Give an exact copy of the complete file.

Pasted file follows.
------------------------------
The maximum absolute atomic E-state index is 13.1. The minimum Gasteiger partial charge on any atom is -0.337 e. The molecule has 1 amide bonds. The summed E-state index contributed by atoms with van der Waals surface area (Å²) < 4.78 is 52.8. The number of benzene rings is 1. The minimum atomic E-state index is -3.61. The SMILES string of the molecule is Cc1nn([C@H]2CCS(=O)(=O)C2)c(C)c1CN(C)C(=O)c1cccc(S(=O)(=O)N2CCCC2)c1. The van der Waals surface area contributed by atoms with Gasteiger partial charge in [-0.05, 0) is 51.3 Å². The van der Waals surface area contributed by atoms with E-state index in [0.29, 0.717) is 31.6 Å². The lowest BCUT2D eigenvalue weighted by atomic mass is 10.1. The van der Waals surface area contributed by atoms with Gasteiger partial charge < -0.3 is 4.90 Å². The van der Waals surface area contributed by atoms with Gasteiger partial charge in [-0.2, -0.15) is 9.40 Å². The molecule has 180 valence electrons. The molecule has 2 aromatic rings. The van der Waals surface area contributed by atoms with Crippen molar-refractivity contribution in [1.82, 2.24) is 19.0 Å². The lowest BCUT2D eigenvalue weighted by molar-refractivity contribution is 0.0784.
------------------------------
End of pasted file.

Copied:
The maximum absolute atomic E-state index is 13.1. The minimum Gasteiger partial charge on any atom is -0.337 e. The molecule has 1 amide bonds. The summed E-state index contributed by atoms with van der Waals surface area (Å²) < 4.78 is 52.8. The number of benzene rings is 1. The minimum atomic E-state index is -3.61. The SMILES string of the molecule is Cc1nn([C@H]2CCS(=O)(=O)C2)c(C)c1CN(C)C(=O)c1cccc(S(=O)(=O)N2CCCC2)c1. The van der Waals surface area contributed by atoms with Gasteiger partial charge in [-0.05, 0) is 51.3 Å². The van der Waals surface area contributed by atoms with E-state index in [0.29, 0.717) is 31.6 Å². The lowest BCUT2D eigenvalue weighted by atomic mass is 10.1. The van der Waals surface area contributed by atoms with Gasteiger partial charge < -0.3 is 4.90 Å². The van der Waals surface area contributed by atoms with Gasteiger partial charge in [-0.2, -0.15) is 9.40 Å². The molecule has 180 valence electrons. The molecule has 2 aromatic rings. The van der Waals surface area contributed by atoms with Crippen molar-refractivity contribution in [1.82, 2.24) is 19.0 Å². The lowest BCUT2D eigenvalue weighted by molar-refractivity contribution is 0.0784.